© Reuters. FILE PHOTO: Former U.S. Secretary of State Henry A. Kissinger attends the American Academy’s award ceremony at Charlottenburg Palace in Berlin, Germany, January 21, 2020. REUTERS/Annegret Hilse
By Tom Balmforth and Valentyn Ogirenko
KYIV (Reuters) – Russian “kamikaze” drones hit key energy infrastructure in and around Kyiv on Monday and President Vladimir Putin visited Belarus for the first time since 2019, fuelling Ukrainian fears he will pressure his ally to open a new invasion front.
But Ukraine was hardly mentioned by Putin and his Belarusian counterpart Alexander Lukashenko after their talks, with remarks to reporters dwelling instead on bilateral and economic cooperation.
The Ukrainian military high command said their air defences had shot down 23 of 28 drones – most over the capital Kyiv – in what was Moscow’s third air strike in six days and the latest in a series since October targeting the Ukrainian power grid, causing sweeping blackouts amid sub-zero temperatures.
No casualties were reported as a result of the drone strikes, it said in its evening update, though nine buildings were damaged in the Kyiv region.
The Ukrainian atomic energy agency accused Russia of sending one of the drones over part of the South Ukraine Nuclear Power Plant in the Mykolaiv region.
“This is an absolutely unacceptable violation of nuclear and radiation safety,” Energoatom wrote on Telegram.
Invading Russian forces now occupy the Zaporizhzhia nuclear reactor complex, Europe’s largest, in southeastern Ukraine near the front line.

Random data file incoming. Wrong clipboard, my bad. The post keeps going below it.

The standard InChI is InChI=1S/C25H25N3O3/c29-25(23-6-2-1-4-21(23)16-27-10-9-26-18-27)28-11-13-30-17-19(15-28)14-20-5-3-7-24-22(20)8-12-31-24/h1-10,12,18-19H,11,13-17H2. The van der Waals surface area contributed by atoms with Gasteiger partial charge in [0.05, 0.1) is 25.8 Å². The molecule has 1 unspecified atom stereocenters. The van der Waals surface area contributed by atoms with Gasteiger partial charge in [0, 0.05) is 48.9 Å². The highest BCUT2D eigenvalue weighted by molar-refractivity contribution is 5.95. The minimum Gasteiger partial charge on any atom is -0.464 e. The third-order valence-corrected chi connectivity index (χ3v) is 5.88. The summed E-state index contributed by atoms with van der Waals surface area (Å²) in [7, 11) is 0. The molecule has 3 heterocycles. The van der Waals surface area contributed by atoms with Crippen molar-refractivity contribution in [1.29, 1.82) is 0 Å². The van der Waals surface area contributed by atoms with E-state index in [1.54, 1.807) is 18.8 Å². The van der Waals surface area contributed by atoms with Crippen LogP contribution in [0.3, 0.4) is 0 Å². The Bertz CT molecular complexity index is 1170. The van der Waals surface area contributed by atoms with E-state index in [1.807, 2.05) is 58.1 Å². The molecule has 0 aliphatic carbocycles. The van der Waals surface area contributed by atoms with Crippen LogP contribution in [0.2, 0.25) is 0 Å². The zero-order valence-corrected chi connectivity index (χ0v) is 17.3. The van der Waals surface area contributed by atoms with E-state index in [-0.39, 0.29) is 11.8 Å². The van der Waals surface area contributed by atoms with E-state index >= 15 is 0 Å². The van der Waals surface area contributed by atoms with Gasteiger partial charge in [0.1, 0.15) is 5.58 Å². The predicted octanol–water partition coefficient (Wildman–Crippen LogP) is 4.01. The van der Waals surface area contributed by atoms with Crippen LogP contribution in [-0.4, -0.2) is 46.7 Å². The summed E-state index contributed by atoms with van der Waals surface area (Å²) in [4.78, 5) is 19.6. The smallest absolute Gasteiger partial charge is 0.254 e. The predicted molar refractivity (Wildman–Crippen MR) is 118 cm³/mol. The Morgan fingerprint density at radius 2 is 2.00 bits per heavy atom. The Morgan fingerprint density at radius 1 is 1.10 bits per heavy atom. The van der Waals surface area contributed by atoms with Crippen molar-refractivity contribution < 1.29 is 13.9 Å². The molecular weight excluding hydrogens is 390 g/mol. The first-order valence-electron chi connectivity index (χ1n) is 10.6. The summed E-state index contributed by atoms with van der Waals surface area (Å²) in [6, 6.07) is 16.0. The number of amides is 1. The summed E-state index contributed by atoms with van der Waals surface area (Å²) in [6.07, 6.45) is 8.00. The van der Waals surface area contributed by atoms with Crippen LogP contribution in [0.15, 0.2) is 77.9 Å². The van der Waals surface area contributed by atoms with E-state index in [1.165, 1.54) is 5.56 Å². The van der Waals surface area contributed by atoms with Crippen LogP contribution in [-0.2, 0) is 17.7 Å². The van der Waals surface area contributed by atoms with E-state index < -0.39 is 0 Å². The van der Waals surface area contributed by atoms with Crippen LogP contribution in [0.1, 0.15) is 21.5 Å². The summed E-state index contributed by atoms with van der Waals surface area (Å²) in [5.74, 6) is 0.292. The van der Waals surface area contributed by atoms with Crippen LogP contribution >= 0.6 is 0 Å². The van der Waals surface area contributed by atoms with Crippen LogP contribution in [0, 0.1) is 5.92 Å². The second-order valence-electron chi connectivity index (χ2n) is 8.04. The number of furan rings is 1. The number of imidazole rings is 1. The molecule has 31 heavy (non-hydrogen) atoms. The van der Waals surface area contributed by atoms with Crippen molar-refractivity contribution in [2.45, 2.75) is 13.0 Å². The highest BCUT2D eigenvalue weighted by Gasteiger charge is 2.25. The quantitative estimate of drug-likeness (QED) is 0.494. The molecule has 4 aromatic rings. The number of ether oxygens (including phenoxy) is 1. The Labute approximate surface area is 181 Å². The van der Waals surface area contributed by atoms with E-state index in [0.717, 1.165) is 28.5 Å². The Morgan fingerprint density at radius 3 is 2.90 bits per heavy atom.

The “kamikaze” drones used in the attacks are cheaply produced, disposable unmanned aircraft that fly towards their target before plummeting at speed and detonating on impact.
A Reuters witness said a fire raged overnight at an energy facility in the often-targeted Shevchenkivskyi district of central Kyiv, a city of 3.6 million people.
The Solomianskyi district in the western part of Kyiv, a busy transport hub and home to a train station and one of the city’s two passenger airports, was also hit.
“As a result of the attack on the capital, critical infrastructure facilities were damaged,” Mayor Vitali Klitschko said on the Telegram messaging app. “Engineers are working to quickly stabilise the situation with energy and heat supply.”
Oleskiy Kuleba, governor of the region surrounding Kyiv, said infrastructure and private homes were damaged and three areas had been left without power.
To the northwest of Ukraine, there has been constant Russian and Belarusian military activity for months in Belarus, a close Kremlin ally that Moscow’s troops used as a launch pad for their abortive attack on Kyiv in February.
Putin’s trip was his first to Minsk since the pandemic and a wave of Belarusian street protests in 2020 that Lukashenko crushed with support from the Kremlin.
Ukrainian joint forces commander Serhiy Nayev said before Putin’s arrival that Kyiv expected the Minsk talks would address “further aggression against Ukraine and the broader involvement of the Belarusian armed forces in the operation against Ukraine, in particular, in our opinion, also on the ground”.